his evil state, he will just blindly walk wherever fate takes him, and
possibly destroy things in the way. Ben will have to hurry so these
little creatures don't run into their death! And since we're comparing
Benefactor with Lemmings: Benefactor actually contains one rather hilarious
level that turns out to be a Lemmings spoof - lots and lots of
black-and-white Merrymen come falling out of a trapdoor while a "Let's
go!" sample plays, followed by the familiar Lemmings background tune!
   The gameplay is very responsive and well laid-out. Basic movements
that Ben can perform are: running, jumping short distances, bridging longer
distances by doing somersaults (kind of "Impossible Mission"-style, for
anyone who remembers that Commodore 64 game), climbing onto a platform
right above Ben, hanging off various things, rolling on the floor and
lying down flat. Ben can also pick up keys and tools, carry and throw
Merrymen, hand them things or take them back. This is done with a
push of the fire button and a downward movement. Great!

Sound and graphics:
   The graphics of the game, as well as the sound, are incredibly good.
It is amazing how colorful and detailed the background, sprites and
animations can look on an ECS Amiga, and speaking of sprites, they are
TINY! In fact, I think the Merrymen are even smaller than the Lemmings,
yet the animation detail is amazing and the Merrymen, Ben, and all the
monsters that you will encounter look very much... alive. :)
   Each of the six stages of the game is based on a different theme. You
will find yourself in underground caves, Egyptian tombs, the jungle,
spooky Transylvanian castles, an ice world and a "techno" zone. Each of
the stages is amazingly atmospheric and really involves you in the game.
For example, I was playing one of the spooky-Transylvanian-castle levels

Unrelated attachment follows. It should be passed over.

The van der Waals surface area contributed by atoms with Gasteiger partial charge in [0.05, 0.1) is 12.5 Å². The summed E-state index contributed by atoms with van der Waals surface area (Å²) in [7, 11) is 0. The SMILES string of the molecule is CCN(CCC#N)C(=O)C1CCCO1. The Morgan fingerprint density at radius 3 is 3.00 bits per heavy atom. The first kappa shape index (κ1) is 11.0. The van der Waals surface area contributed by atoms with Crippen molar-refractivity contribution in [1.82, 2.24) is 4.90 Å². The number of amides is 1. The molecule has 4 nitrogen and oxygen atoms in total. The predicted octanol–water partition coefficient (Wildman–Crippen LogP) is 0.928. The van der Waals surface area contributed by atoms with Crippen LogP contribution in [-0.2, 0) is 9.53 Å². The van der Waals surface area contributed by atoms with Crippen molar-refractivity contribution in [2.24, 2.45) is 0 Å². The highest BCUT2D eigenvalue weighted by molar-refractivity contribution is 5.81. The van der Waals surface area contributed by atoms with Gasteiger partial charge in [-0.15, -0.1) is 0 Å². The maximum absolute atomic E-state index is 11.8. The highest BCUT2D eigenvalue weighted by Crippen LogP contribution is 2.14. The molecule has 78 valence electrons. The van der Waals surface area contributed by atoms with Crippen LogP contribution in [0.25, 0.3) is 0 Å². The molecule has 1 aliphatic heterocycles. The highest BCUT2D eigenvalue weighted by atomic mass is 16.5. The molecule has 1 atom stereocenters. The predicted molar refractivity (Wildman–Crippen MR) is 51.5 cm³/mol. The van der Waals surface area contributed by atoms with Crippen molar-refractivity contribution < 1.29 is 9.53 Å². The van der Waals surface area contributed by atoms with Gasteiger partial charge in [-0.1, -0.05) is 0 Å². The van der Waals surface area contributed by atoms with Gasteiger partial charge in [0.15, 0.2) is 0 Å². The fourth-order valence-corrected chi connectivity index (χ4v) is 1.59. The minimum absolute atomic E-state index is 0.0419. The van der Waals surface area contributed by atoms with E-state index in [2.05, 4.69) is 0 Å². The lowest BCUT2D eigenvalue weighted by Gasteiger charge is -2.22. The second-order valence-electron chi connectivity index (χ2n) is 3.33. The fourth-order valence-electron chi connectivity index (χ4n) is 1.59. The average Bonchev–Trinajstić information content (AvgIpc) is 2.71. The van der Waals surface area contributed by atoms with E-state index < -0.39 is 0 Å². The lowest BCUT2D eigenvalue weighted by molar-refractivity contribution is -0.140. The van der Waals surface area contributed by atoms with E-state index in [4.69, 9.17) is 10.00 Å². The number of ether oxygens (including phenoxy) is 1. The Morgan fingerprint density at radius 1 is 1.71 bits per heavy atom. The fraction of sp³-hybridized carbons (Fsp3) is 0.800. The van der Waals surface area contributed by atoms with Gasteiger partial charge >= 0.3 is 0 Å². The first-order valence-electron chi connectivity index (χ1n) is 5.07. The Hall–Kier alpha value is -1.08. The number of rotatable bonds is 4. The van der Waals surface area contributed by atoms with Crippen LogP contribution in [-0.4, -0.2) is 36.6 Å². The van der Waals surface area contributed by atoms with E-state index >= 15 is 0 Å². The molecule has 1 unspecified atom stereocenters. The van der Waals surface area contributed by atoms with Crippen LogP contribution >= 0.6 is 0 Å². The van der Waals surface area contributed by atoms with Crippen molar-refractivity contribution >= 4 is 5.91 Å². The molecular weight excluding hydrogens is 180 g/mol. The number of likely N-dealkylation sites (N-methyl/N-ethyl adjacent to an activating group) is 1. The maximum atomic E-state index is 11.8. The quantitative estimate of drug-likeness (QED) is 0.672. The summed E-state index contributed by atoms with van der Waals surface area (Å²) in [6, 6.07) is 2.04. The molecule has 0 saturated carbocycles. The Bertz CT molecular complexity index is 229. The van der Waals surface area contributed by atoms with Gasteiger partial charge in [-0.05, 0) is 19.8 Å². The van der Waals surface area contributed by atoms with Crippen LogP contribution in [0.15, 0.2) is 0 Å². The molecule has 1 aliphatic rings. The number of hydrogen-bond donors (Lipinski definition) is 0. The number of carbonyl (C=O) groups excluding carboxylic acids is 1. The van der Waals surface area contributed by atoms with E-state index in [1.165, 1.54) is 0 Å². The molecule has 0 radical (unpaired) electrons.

one night with the lights off in my room, and suddenly there was
lightning on the screen, revealing a dark castle somewhere far in the
background, and a ghost emerged from the ground and started haunting me -
rarely did a game scare me that much!
   The music is also excellent and adds even more to the atmosphere, with
a great Carribbean reggae-style tune playing in the jungle levels, very
cool and rather laid-back dance music in the techno zone, scaringly
realistic-sounding church organs in the castle levels, and more. The
sound effects are very entertaining, ranging from the happy giggling of a
Merryman that is freed from prison to the deep rumble of a rock rolling
downwards or the typical factory machine sound of an activated Rainbow
Machine. The volume of each of the sounds even changes depending on how
far Ben is away from the sound source! It is impressive to walk past a
Rainbow Machine with its sound getting louder, then fading away while a
buzzing sound emerges from nowhere as you approach a nest of hornets in
the jungle...
   To summarize it, both the graphics and the sound are indeed so
seamlessly perfect that you almost forget this is just a computer game.

All in all:
   Everyone should have this game because it's a true gem, and it has
something for everyone, from the action fan to the thinker and
adventurer. Even for those who have a decent stereo hooked up to their
Amiga and just want to listen to the music. :)
   If you don't have this game, get it now.